What a Difference a Year Makes to our Work Lives, Home Lives and Mental Wellbeing

In April 2019 I gave a talk on Mindfulness in the Workplace at City Hall in Cork for the ‘Cork Body & Mind Experience’.  Yesterday,  I came across my notes. One line in particular struck me  “ In less than a single generation how we spend our time has changed, the fact that our working lives are less distinct from our home lives is having a significant impact on our minds and our mental wellbeing”.

Wow. Roll on April 2020.

What strikes me now, is how much has changed in one short year …one short month. If I were giving that same talk today, I would say “In less than a single month, how we spend our time has changed, our working lives are largely indistinguishable from our home lives …….”

Shifting Attention

During my talk,  I noted how we shift our attention approximately every 45 seconds and we do it all day long. Roll back 10 years and attention shift was every 3 minutes. What is it now? I don’t know, but I would suggest a lot lower than 45 seconds. 2019 Research showed that office workers checked their emails 75 times per day & shifted tasks on their computers 566 times per day – the mental equivalent to running a marathon 7 days per week. This number too has probably increased with many of us now home based, glued to our phones and laptops.

Tools & Techniques 

Having a set of tools and techniques to support our mental wellbeing is so important now for our future in terms of mental resilience, positive mindset and our ability to adjust to our new reality.

Mindfulness means being aware of our experiences, observing them without judgment but it can also mean doing nothing, just letting our minds be and paying attention to one task. Doing nothing has changed, not so long ago when we did nothing, we actually did nothing. Now doing nothing can often involve scrolling on our phones whilst watching TV or eating dinner.

Now more than ever we are being asked to do more, with less 

When we ask our brains to work too hard it can be stress inducing. Right now, we are asking our brains to be employees, employers, colleagues, mothers, fathers, teachers, PE teachers, chefs, carers all the while being loving, caring, nurturing, cheer leading master motivators. Too Much !. Neuroscience tells us that shifting from one thing to another puts strain on our brains as we deplete our neuro-resources. Neuroscience also confirms that humans aren’t great at multitasking as distinct from being good at shifting between tasks.

Some flags we can look out for to signal we are asking too much of our brains:

  • Unable to remember what others have said during conversations
  • Unable to remember eating or finishing food
  • No real recollection of your day or yesterday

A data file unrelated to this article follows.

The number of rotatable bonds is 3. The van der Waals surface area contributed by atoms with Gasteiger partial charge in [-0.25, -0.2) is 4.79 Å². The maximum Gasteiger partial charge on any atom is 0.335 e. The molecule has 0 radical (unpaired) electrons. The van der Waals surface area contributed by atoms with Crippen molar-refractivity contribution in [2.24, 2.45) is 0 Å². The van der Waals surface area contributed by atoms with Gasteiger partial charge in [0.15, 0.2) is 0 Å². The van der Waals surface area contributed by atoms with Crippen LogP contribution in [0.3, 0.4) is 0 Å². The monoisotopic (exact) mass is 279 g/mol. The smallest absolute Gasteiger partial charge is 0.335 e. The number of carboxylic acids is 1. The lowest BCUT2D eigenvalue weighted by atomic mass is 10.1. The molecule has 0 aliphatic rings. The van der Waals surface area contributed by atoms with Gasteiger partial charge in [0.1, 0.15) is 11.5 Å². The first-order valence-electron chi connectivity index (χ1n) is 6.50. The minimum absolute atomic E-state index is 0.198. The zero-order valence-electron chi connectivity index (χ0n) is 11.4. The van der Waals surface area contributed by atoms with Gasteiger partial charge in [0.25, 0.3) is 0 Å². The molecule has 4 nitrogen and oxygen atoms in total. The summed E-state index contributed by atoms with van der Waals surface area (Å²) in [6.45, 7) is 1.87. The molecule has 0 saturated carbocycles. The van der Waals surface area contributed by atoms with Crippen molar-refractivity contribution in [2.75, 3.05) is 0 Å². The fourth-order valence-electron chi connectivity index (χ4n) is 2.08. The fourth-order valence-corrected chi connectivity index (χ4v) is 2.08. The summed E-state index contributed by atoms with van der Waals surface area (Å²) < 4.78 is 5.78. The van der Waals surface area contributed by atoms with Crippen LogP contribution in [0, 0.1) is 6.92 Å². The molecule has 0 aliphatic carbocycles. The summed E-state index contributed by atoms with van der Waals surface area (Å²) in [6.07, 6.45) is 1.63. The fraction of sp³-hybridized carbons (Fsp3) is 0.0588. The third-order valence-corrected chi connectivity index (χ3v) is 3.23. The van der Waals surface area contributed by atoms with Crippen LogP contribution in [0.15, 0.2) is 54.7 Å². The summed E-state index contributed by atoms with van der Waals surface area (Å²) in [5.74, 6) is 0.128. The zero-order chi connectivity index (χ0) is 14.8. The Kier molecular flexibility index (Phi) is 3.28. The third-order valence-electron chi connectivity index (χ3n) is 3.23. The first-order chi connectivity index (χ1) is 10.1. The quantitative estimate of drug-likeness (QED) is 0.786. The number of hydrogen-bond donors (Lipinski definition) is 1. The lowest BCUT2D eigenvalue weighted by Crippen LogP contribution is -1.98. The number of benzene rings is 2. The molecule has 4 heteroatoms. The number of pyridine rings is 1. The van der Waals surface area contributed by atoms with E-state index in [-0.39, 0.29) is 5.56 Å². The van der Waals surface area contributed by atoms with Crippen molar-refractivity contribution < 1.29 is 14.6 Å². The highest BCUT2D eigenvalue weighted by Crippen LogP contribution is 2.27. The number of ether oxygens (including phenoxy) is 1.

• Paying more attention to your smartphone than to the person standing in front of you or your child

The good news is we can retrain our minds to focus more. Evidence shows we can actually change our brains – this is called Neuroplasticity.

Small Changes = Big Impact

I have summarised some tips from my talk in 2019 aimed at helping us lead a more mindful life with an increased ability to meet our current challenges

Calming Music

According to the National Institute of Health (NIH), listening to calming music is one of the most effective ways to help reduce anxiety and induce relaxation. Listening to calming music is a great anytime alternative to extensive outdoor exercise and you can still do this on your 2k walk, alone or together in company.

Time in Nature

Get outdoors. Nature can be soothing and it can also help increase clarity of thinking. There is a reason outdoor exercise is permitted during this lock down. Whilst not everyone has access to beauty spots right now, we have an abundance of fresh air, fine weather and spring is underway, with new life bringing hope and potential. And for those of you who aren’t big exercisers  the mere act of “being” in nature derives the same benefits as exercising in it – SO NO EXCUSES!!

As our work and home lives merge even more than ever, during the workday take a short stroll outside or open your window – let the birdsong in or the buzzing of a bee. Can you have a telephone call outside?


This is a simple form of mindfulness that only requires a pen, paper and a few minutes to record your thoughts. During our current restrictions keeping a gratitude journal is such a positive step in shifting your mindset from the negative news cycle to the positivity of small but wonderful things in your life. Try writing down 3 things you are grateful for today, 1 thing you will start doing, 1 thing you will continue doing and 1 thing you will stop doing.

By establishing small positive habits which focus on our wellbeing, bring awareness to how we are living and working right now, will stand our physical and mental wellbeing in good stead as we strive to build our resilience, retain a positive mindset and adapt to our new reality.




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